Ask a Franciscan

Tridentine Mass Revisited

Priest gives Eucharist to a woman

A Question About the Tridentine Mass

My daughter attends a Tridentine Mass. Is this acceptable? 

Yes, if that Mass is celebrated within the new guidelines that Pope Francis established last year. No, if she regards it as the only genuine Mass. This is ultimately an issue about Communion (the sacrament) and communion (the Church as the body of Christ).

The New Order of the Mass, authorized by Pope Paul VI in 1969, went into effect the following year, replacing the Roman Missal’s 1962 edition. In 1963, the bishops at Vatican II called for the liturgical books to be revised and for active participation of worshippers (Constitution on the Sacred Liturgy, 25, 30). A three-year Sunday Lectionary was created to offer a much wider selection of Scripture passages. Responses by the entire congregation were added as well as general intercessions for the Church and the whole world. Soon after Pope John Paul II gave permission in 1988 for wider use of the Tridentine Mass, I spoke about this with Father Norman Perry, OFM, who wrote this column under different titles between 1966 and 1999. He sighed and said that he and many others had worked very hard for years to explain why the Mass was changed in 1970.

He felt Pope John Paul’s decision undermined their efforts—for which many of them received verbal abuse. For some people, accepting the Tridentine Mass as the only legitimate Mass was and is an indirect way of rejecting everything that the bishops taught at Vatican II.

Father Norman had died by 2007 when Pope Benedict XVI expanded the conditions under which the Extraordinary Form (Tridentine) Mass could be celebrated, creating a sort of liturgical Wild West that some local bishops worked to regulate while others did not. The number of places where the Tridentine Mass was celebrated increased considerably. Many Catholics no longer recognized a local bishop’s right to regulate the liturgy in his diocese, usually done in harmony with bishops of the same region.

Why Did Pope Francis Restrict the Tridentine Mass? 

After consulting the world’s bishops about the use of the Tridentine Mass (see first Q&A), Pope Francis issued on July 16, 2021, a motu proprio (a document released on his own initiative) revoking the guidelines issued by John Paul II and Benedict XVI and saying that local bishops could give permission under very special circumstances, indicating that the Tridentine Mass should not be celebrated in parishes or advertised in their bulletins.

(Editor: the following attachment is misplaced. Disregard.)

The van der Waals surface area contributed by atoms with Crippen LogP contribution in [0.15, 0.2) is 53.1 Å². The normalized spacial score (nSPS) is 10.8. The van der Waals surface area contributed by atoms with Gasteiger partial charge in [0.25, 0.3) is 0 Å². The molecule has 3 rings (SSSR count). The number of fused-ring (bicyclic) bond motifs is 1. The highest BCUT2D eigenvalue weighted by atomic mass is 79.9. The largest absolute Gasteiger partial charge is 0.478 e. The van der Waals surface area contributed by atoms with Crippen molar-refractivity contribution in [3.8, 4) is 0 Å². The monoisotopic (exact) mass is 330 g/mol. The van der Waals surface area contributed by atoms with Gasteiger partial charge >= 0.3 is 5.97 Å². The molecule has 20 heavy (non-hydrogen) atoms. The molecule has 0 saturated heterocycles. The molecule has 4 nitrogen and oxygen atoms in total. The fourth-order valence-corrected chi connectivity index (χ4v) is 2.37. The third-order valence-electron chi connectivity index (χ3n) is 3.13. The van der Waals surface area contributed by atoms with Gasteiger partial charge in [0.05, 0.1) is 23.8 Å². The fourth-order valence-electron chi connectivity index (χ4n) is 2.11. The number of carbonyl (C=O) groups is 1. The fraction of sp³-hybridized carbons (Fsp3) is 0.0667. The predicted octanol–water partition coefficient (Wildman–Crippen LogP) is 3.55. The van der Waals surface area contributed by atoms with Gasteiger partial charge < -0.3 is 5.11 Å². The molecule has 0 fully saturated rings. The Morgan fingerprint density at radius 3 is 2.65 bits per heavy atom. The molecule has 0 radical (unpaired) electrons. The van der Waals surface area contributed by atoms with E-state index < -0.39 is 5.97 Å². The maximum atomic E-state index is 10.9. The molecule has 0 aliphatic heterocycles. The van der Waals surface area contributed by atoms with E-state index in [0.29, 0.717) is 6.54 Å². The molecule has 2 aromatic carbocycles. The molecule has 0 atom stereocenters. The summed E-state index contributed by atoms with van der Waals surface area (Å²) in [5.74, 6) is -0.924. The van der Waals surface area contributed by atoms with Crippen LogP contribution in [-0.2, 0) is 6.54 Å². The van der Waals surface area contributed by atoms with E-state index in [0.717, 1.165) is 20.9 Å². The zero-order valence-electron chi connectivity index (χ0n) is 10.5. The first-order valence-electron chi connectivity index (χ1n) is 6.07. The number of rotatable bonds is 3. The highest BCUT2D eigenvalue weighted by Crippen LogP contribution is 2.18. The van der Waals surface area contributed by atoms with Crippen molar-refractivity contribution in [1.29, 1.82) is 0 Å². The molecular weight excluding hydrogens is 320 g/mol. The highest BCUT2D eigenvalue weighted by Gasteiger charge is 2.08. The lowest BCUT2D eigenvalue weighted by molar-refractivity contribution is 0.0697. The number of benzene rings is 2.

The permissions given by Popes John Paul II and Benedict XVI, wrote Pope Francis, were “intended to recover the unity of an ecclesial body with diverse liturgical sensibilities, [were] exploited to widen the gaps, reinforce the divergences, and encourage disagreements that injure the Church, block her path, and expose her to the peril of division.” A few months later, the Holy See’s Congregation for Divine Worship clarified that the Tridentine Mass may not be used for conferring Confirmation or Holy Orders.

In my first response above, I mentioned “Communion” or “communion.” No one denies that Christ is truly present in hosts consecrated at a Tridentine Mass. The reason for the present restrictions is that some people have effectively turned the Mass into a consumer product, like choosing one brand of soda or cookie over another. The Eucharist is also communion, a recognition of the body of Christ present among those who celebrate it.

Why Would God Lead Us Into Temptation?

Why do we say in the Our Father, “Lead us not into temptation”? This is not in the Bible in Matthew or Luke. Why don’t we say it the way the Bible and Jesus tell us? 

God doesn’t lead us into temptation. In effect, the line you quote is an indirect way of saying, “Help us remember that your grace enables us to resist any sinful temptation.” The version of the Our Father that most Catholics know is from the Gospel of Matthew. The New American Bible, however, translates the expression you question as, “And do not subject us to the final test” and immediately adds, “But deliver us from the evil one [Satan].”

In the New Jerome Biblical Commentary, Benedict Viviano, OP, says Matthew 6:13 “probably means ‘do not let us succumb to the end-time trial’ or ‘do not let us fall when we are tempted.’” He points out that the word evil “almost certainly refers to the Evil One, the devil, evil personified.”

In the Paulist Biblical Commentary, Brendan Byrne, SJ, writes that the verse in question “reflects a biblical tendency to attribute all occurrences ultimately to God, without distinction between the intentional and merely permissive divine will. The petition stems from a sense that in the looming eschatological showdown the forces of evil may for a time gain the upper hand. The community prays that it will not be exposed at this moment (which the early generations believed to be imminent) to the extreme test, masterminded by the ‘evil one’ (Satan). Believers today may not pray the prayer with the same sense of eschatological urgency, but we can pray it with the same sense of creaturely dependence, familial intimacy, and plea for protection from insidious evil as those who first heard it from Jesus.”

Eschaton is the Greek word for “end times.”

In Heaven That Day or Not?

In Luke 23:43, Jesus tells the condemned criminal that he will be with him in paradise that day. First Peter 3:18–20 suggests that after Jesus died, he went to preach to the spirits in prison (Sheol) before he was resurrected. Aren’t these statements contradictory? 

Not necessarily. Both passages reaffirm that there is no salvation apart from Jesus’ death and resurrection. We should not ask the Bible to answer questions that a particular text is not addressing. Also, imposing our sense of time on God is always risky.

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